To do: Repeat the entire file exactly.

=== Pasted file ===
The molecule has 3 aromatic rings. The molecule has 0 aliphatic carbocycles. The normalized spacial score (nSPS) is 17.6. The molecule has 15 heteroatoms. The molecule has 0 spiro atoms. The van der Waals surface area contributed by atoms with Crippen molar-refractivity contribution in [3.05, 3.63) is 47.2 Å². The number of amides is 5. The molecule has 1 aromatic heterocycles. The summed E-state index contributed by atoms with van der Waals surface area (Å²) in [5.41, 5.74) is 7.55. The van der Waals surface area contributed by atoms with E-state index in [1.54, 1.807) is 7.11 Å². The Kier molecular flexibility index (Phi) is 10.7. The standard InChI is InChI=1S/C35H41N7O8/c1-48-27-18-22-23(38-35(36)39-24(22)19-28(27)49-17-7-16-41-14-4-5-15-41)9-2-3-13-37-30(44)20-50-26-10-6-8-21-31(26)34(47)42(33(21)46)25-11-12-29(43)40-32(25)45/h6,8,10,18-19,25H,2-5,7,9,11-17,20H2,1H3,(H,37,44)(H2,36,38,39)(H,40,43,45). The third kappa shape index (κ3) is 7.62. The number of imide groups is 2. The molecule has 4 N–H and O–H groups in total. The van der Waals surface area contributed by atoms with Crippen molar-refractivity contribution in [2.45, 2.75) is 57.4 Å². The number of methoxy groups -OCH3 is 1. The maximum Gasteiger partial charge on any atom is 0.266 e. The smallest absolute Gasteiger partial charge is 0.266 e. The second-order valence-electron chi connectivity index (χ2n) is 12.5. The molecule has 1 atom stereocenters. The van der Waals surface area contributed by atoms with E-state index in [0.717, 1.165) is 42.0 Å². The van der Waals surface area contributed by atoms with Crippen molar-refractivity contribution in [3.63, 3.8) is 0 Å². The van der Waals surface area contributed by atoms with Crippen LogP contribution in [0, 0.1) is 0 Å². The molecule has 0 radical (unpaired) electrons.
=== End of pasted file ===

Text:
The molecule has 3 aromatic rings. The molecule has 0 aliphatic carbocycles. The normalized spacial score (nSPS) is 17.6. The molecule has 15 heteroatoms. The molecule has 0 spiro atoms. The van der Waals surface area contributed by atoms with Crippen molar-refractivity contribution in [3.05, 3.63) is 47.2 Å². The number of amides is 5. The molecule has 1 aromatic heterocycles. The summed E-state index contributed by atoms with van der Waals surface area (Å²) in [5.41, 5.74) is 7.55. The van der Waals surface area contributed by atoms with E-state index in [1.54, 1.807) is 7.11 Å². The Kier molecular flexibility index (Phi) is 10.7. The standard InChI is InChI=1S/C35H41N7O8/c1-48-27-18-22-23(38-35(36)39-24(22)19-28(27)49-17-7-16-41-14-4-5-15-41)9-2-3-13-37-30(44)20-50-26-10-6-8-21-31(26)34(47)42(33(21)46)25-11-12-29(43)40-32(25)45/h6,8,10,18-19,25H,2-5,7,9,11-17,20H2,1H3,(H,37,44)(H2,36,38,39)(H,40,43,45). The third kappa shape index (κ3) is 7.62. The number of imide groups is 2. The molecule has 4 N–H and O–H groups in total. The van der Waals surface area contributed by atoms with Crippen molar-refractivity contribution in [2.45, 2.75) is 57.4 Å². The number of methoxy groups -OCH3 is 1. The maximum Gasteiger partial charge on any atom is 0.266 e. The smallest absolute Gasteiger partial charge is 0.266 e. The second-order valence-electron chi connectivity index (χ2n) is 12.5. The molecule has 1 atom stereocenters. The van der Waals surface area contributed by atoms with E-state index in [0.717, 1.165) is 42.0 Å². The van der Waals surface area contributed by atoms with Crippen molar-refractivity contribution in [3.63, 3.8) is 0 Å². The van der Waals surface area contributed by atoms with Crippen LogP contribution in [0, 0.1) is 0 Å². The molecule has 0 radical (unpaired) electrons.